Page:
Last week was the 2023 American Society of Clinical Oncology (ASCO) conference in Chicago. The six-day meeting brought together more than 40,000 people in cancer research, care, and advocacy to discover the latest innovations in cancer research, treatment, and prevention. Two research studies funded by The Happy Lungs Project were presented at ASCO.
Dr. Jessica Lin
First results from the RETgistry: A global consortium for the study of resistance to RET inhibition in RET-altered solid tumors.
Abstract #9065. There are currently 2 FDA-approved therapies for RET lung cancer, selpercatinib and pralsetinib that target specifically RET, but unfortunately within 1-3 years, many patients become resistant to the therapies and the cancer progress again. In an effort to understand the mechanisms of resistance to RET therapies, Dr. Lin’s team performed an analysis of 103 biopsies obtained from 88 patients who progressed on a RET inhibitor.
The analysis demonstrated that resistance to RET inhibition can happen by acquired mutations in the RET gene identified in 14% of the patients. Interestingly, they showed that the majority of RET inhibitor resistance is mediated by bypass mechanisms such as activation of alternative pathways in the tumors. This mechanism was found in 42% of patients with amplification of the MET gene being the most common one (14% of patients).
This study points out the urgent need of finding new therapies or more effective combinations for RET inhibitor resistance that is mediated by activation of alternative pathways.
Reference: Alissa Jamie Cooper, Alexander E. Drilon, Julia K. Rotow, Stephen V. Liu, Oliver Gautschi, Katherine Emilie Rhoades Smith, Dae Ho Lee, Misako Nagasaka, Herbert H. F. Loong, Nathan A. Pennell, Jyoti D. Patel, Martin Früh, Benjamin J. Solomon, Georg Pall, Natalie F. Uy, Jonathan W. Riess, Lori J. Wirth, Beow Y. Yeap, Justin F. Gainor, and Jessica Jiyeong Lin Journal of Clinical Oncology 2023 41:16_suppl, 9065-9065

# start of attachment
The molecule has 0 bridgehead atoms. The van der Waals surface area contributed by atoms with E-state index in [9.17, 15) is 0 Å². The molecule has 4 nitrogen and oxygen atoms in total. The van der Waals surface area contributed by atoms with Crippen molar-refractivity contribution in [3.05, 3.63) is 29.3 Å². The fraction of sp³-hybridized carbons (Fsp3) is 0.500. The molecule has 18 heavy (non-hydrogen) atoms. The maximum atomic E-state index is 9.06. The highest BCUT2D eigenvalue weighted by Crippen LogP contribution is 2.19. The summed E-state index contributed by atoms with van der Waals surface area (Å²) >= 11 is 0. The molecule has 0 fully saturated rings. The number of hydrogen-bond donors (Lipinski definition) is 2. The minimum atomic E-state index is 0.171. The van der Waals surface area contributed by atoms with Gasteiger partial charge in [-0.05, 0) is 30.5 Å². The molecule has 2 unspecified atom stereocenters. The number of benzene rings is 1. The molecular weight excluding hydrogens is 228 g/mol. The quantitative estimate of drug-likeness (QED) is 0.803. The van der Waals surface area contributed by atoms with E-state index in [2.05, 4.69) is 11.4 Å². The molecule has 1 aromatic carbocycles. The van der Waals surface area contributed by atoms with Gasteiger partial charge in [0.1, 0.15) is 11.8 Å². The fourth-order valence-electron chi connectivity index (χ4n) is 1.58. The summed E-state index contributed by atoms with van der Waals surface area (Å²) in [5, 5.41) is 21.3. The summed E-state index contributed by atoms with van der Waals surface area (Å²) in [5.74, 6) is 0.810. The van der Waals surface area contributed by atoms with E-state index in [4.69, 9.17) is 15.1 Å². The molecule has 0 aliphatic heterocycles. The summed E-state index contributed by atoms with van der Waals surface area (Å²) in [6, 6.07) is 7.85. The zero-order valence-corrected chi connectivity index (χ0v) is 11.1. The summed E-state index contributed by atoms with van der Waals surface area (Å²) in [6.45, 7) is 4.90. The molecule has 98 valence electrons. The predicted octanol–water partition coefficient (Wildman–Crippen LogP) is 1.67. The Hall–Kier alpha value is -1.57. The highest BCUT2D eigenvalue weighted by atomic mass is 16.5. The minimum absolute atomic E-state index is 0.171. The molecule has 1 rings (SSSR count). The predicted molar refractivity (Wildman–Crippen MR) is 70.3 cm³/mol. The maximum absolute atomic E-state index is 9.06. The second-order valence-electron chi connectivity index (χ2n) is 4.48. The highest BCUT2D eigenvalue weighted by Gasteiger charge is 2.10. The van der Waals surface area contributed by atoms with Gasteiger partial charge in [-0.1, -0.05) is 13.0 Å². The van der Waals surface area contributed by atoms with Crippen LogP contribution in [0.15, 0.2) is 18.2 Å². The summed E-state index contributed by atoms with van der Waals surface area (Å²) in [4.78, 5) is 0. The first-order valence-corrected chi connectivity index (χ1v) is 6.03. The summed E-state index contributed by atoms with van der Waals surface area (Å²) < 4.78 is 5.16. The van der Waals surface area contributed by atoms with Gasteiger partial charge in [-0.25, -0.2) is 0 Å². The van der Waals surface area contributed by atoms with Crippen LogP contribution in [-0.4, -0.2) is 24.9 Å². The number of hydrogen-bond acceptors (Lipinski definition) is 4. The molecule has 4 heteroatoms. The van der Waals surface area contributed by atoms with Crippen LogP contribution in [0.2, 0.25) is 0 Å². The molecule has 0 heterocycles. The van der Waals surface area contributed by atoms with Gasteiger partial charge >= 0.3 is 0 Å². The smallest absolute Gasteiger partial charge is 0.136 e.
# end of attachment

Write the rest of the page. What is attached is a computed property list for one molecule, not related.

Drs. John Heymach (MDACC) and Ralf Kittler (UTSW)
Genomic mechanisms of RET inhibitor sensitivity and resistance in RET-fusion positive cancer cells.
Abstract #e21029. Resistance to RET therapies can happen by acquired mutations in the RET gene which can develop in people and cause resistance to RET inhibitors. Drs. Heymach and Kittler’s teams published data from the LentiMutate approach, an innovative approach that aims to identify drug resistance acquired mutations in the RET gene before they happen in patients. They were able to identify the G810S RET mutation that was associated with acquired resistance to both RET inhibitors selpercatinib and pralsetinib in RET cancer cells, consistent with prior reports. Importantly, they also identified the V804M/E and M918T mutations that were associated with acquired resistance to the RET inhibitor selpercatinib but not pralsetinib, and L730I/V and E732K mutations that were associated with resistance to pralsetinib but not selpercatinib.
This study demonstrates that individual RET fusion lung cancer variants have distinct drug sensitivity profiles and that acquired resistance mutations may be non-overlapping between the RET inhibitors.
Reference: John Heymach, Monique B. Nilsson, Xiaofang Huo, Ashwani Kumar, Jun He, and Ralf Kittler. Journal of Clinical Oncology 2023 41:16_suppl, e21029-e21029